As healthcare costs continue to squeeze budgets, employers are looking for ways to save money without alienating workers. And for one corporate giant, that means using the size of its workforce to negotiate directly with health systems.
Thousands of Boeing Co. employees in Charleston, S.C., and St. Louis will be offered an optional narrow-network plan next year, similar to one offered to 30,000 of Boeing's Seattle workers in January. Employees who choose the option pay less for premiums and nothing for generic drugs and primary-care office visits, but workers must seek care from a limited network of hospitals, doctors and laboratories.
Health systems in all three cities bid for the Boeing contracts, which the corporation negotiated directly with providers, an unusual move for a company. Employers typically rely on consultants or insurers to select, price and design employee insurance plans.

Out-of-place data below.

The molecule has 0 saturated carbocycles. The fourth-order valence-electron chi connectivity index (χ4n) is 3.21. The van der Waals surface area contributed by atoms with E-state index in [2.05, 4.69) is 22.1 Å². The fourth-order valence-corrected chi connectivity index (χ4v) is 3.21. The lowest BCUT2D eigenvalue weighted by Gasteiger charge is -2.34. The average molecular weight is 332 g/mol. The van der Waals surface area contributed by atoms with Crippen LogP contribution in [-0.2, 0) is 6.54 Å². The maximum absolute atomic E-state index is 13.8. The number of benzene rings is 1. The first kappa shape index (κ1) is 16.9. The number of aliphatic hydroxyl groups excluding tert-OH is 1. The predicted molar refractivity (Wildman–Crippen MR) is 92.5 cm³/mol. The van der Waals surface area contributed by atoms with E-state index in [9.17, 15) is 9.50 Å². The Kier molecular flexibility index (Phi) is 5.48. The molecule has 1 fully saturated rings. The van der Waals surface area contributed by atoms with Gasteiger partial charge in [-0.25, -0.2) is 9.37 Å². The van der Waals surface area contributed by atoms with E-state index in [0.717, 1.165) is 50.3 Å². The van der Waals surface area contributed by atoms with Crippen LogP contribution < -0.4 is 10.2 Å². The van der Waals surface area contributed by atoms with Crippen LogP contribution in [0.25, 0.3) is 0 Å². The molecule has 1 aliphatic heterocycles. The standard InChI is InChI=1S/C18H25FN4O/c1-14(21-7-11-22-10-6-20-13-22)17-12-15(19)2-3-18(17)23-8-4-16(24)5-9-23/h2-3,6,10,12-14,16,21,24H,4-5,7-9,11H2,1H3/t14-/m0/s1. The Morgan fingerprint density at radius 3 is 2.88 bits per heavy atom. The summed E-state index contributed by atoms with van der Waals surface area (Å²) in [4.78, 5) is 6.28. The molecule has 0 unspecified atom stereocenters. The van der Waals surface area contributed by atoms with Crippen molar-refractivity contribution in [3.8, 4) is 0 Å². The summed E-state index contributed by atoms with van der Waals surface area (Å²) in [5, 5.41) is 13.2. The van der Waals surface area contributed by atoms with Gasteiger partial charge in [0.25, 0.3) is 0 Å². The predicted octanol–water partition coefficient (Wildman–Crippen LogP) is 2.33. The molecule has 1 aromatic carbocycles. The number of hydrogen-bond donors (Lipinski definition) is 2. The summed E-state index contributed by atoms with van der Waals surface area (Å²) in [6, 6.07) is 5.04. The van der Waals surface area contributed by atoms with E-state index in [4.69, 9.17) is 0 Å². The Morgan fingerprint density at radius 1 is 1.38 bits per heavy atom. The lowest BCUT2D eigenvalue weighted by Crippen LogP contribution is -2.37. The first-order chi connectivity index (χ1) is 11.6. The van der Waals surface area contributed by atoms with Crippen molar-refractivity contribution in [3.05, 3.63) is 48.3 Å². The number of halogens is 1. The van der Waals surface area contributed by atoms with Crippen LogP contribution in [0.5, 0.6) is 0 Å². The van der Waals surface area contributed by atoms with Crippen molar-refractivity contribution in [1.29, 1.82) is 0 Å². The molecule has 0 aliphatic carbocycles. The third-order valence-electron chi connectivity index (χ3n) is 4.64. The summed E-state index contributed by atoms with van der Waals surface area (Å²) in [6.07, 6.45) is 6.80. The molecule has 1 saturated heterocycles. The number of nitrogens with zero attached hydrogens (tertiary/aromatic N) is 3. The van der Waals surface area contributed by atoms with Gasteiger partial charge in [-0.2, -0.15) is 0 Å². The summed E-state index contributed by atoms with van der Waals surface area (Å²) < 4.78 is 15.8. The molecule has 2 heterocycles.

But experts say Boeing has the sophistication, resources and workforce to dictate its own terms, and health systems see clear benefits to winning its business. Boeing has “market share and volume,” said Donn Sorensen, president of Mercy's operations in eastern Missouri, where Boeing has roughly 13,000 workers eligible for narrow-network health plans next year.
Boeing's new contracts are with Mercy in St. Louis and the Roper St. Francis Health Alliance in Charleston, S.C. Its Seattle contract is with the Providence-Swedish Health Alliance.
The company employs about 16,800 workers in California, 5,000 in Pennsylvania and 4,000 in Texas, and also operates across other states.
Boeing's narrow-network offerings are limited to non-union employees as changes to health benefits must be negotiated under Boeing's union contracts. The International Association of Machinists & Aerospace Workers, which represents Boeing factory workers, didn't respond to an interview request.